28 October 2009

"Billow and Brine"

But I’d rather you’d be
The anchor
To my ship
Than the desolate wind
Tapping my sails,
Steering me away
With finesse.


Ships set sail in strong March,
Risking their worlds, die to be brave;
For summer’s broken hearts and old-soul songs:
Which to be passed and which to be saved?

They can’t have both, the hearts and souls;
One must drown, while one must rise.
Rum-drunk before the sailor, all the better,
But they know they’ll never make it out alive.

The summers always brought ‘em,
Those sincere and weathered autumns.
Where hardened sailors must turn stone;
Haul their anchors and sail to unruffled waters.

The seas are too rough for men
With a wild desire, and the heart of a boy.
The world can’t be merely predicated.
Tides wash broken vessels straight to shore.
But savage ships need anchors to bind them
To the soft and sandy ocean floor.

But does there really exist such a thing?
Waters bare of ridge and ripple, of billow and brine
Are like the love letters you never got the chance to write:
Inhibited anguish with nowhere to go-
Nothing but a waste of time.

20 October 2009

Let The Wild Rumpus Start!


The older I get (I'll be twenty-four next month), and the more I get into this teaching racket, the more distant and detached I feel I'm becoming from my childhood. Last night I got to see Spike Jonze's adaptation of Maurice Sendak's beloved children's' book Where The Wild Things Are. Although this is not a film review, I will say that I did enjoy the film. The sets, art direction, and Max (the perfectly casted Max Records) were all amazing; but I must admit that it was the Wild Things and the actors that lent their voices to the creatures that threw me over the top. Anyways, seeing the movie reminded me a lot of my childhood. As a kid, I remember my parents reading me that book before bed and being both startled yet memorized by the Wild Things. And I also adored Max. He was bold, brave, daring, and wild. But he was also eight and I could identify with what it was like to be eight and scared of the imperfect world around me; to see every angle change and feeling helpless that I couldn't stop it was what Max and the eight year old me had in common.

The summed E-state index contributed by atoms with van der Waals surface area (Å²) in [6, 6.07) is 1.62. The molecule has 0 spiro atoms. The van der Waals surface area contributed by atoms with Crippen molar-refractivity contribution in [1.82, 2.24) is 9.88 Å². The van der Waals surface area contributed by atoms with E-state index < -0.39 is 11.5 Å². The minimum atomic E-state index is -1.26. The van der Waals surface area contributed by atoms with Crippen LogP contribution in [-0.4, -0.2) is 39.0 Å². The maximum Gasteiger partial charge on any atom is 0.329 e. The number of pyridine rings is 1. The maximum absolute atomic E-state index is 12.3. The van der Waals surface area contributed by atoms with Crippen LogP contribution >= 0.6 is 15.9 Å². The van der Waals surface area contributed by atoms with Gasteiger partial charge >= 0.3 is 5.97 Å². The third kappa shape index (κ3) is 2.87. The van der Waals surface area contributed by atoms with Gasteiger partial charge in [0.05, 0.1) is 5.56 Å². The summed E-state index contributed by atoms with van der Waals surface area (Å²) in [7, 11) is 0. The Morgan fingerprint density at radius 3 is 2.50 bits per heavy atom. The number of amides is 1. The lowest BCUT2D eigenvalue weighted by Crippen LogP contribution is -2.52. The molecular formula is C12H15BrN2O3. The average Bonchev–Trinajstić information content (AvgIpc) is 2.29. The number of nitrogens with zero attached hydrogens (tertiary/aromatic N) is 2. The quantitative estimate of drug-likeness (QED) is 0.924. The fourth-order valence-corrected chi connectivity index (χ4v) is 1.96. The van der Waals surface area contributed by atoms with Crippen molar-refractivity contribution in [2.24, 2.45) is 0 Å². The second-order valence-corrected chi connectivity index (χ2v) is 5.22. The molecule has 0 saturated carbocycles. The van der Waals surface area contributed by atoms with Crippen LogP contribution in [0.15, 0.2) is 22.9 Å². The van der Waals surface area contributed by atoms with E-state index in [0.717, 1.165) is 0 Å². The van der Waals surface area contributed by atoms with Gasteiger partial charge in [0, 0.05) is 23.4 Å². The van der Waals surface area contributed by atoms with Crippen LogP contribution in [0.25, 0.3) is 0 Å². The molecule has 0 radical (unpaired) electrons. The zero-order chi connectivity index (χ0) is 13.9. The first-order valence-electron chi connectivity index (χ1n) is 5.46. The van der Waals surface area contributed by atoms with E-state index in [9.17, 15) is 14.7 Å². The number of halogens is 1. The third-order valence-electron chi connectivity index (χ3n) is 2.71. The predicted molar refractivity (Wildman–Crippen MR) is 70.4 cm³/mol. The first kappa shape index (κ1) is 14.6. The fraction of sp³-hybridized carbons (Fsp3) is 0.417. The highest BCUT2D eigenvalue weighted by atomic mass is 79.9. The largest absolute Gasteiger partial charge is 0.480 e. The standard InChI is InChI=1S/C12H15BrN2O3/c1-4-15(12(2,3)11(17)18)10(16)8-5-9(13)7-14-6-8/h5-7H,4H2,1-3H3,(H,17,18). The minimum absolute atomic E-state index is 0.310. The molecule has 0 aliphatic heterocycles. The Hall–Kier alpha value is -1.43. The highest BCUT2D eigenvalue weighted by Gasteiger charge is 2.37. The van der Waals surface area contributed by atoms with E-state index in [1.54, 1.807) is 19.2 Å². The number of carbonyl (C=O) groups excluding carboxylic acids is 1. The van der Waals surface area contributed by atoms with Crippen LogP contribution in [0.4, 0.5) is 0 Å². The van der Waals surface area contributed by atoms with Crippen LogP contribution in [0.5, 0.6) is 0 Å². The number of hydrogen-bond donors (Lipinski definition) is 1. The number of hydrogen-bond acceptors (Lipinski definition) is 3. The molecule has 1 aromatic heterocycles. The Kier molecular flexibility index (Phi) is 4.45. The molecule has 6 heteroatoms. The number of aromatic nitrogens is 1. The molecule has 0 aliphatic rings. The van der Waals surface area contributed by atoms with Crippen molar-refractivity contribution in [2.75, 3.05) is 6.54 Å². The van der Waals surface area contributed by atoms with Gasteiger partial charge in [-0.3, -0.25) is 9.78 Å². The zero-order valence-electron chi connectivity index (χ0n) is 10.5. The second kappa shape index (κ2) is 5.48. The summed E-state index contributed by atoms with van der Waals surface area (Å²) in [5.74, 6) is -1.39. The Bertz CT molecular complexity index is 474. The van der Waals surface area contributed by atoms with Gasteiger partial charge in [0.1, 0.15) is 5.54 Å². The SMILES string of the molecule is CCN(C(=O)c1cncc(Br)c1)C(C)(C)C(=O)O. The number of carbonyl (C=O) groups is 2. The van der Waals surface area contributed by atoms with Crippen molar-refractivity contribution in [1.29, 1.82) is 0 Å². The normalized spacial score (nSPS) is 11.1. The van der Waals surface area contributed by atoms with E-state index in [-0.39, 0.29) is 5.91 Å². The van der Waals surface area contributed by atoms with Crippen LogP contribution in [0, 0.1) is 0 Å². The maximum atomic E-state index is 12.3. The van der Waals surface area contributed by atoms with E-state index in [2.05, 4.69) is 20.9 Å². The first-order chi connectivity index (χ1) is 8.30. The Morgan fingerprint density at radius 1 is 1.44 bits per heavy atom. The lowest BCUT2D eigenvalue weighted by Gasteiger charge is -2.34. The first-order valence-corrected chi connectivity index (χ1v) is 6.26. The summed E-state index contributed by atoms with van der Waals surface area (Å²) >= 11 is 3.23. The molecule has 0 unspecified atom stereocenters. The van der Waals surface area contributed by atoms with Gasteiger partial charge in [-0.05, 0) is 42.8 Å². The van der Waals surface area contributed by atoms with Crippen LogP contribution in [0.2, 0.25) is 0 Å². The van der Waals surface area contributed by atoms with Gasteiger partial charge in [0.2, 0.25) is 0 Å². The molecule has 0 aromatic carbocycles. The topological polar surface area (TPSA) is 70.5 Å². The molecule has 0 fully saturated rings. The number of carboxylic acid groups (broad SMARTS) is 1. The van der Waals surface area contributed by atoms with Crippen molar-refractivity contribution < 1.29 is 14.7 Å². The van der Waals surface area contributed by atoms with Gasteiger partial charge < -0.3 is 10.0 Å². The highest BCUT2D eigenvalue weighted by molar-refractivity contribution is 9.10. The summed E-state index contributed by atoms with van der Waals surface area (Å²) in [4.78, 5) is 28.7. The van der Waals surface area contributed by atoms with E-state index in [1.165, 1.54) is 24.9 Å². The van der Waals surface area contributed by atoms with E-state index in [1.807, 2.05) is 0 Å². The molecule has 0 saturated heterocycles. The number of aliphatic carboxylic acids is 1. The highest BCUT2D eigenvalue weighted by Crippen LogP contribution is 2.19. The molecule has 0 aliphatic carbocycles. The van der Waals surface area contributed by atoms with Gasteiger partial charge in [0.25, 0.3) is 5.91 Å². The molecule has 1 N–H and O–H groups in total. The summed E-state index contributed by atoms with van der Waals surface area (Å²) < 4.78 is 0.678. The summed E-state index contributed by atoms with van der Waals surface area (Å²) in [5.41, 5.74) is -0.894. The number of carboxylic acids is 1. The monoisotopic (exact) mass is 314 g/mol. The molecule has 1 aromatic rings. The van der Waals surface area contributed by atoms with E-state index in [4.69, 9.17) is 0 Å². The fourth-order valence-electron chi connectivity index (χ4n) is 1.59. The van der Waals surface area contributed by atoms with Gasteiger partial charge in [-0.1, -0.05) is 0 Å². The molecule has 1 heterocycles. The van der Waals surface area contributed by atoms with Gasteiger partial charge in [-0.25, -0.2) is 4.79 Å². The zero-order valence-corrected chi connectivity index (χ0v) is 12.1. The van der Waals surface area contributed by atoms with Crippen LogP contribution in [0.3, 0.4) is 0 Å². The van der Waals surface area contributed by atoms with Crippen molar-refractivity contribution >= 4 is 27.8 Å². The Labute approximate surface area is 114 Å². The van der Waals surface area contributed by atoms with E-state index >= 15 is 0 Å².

And all nostalgia aside, seeing Jonze's film made me realize that part of me is still eight...something that, surprisingly enough, I greatly appreciate.

In the film, Max becomes isolated in his own world; a world that has all but collapsed (divorce, his sister growing up and making new friends, a mother's new boyfriend, his igloo...collapsing, THE SUN EXPLODING!!!) In a violent and defiant fit of rage, Max snarls and sinks his fangs into his mother, runs off, and sets sail for the land of the Wild Things to ineviatbly become their king. Of all the creatures, he identifies most with Carol (perfectly voiced by "The Sopranos" James Gandolfini), the leader of the Wild Things. The two connect because, like Max, Carol can't fathom change in a world he deems as perfect. It is at the end of their wild rumpus that both Carol and Max realize that change is a permanent part of life; that you have to take the good with the bad and not get all wild when life doesn't go your way.

This is the point in the film where I realized that Carol, Max and I have a lot more in common than rugged good looks.

Some things have recently happened that I havn't been able to control, and it's been driving me nuts. It's like my igloo is collapsing on me, and, like Carol and Max, my perfect world is falling apart. But.Life.Isn't.Perfect. It just works out right every once in a while so we keep ourselves living for those moments where a smile isn't an option...it's a necessity.

I find it both odd and redeeming that a children's' movie has re-opened my eyes to one of life's biggest problems: a problem that I tend to forget how to solve and need to hit the REFRESH button every once in a while in order to figure things out.

Although Carol and Max have helped me cope with things that have been troubling me lately, they HAVE ALSO helped me come to the conclusion that, like them, I struggle with a changing world that I can do nothing about; that like them I sometimes have a heart as big as a monster's and as pure as a child's and I don't understand the world as I should.

And this doesn't make me feel as old as I once did...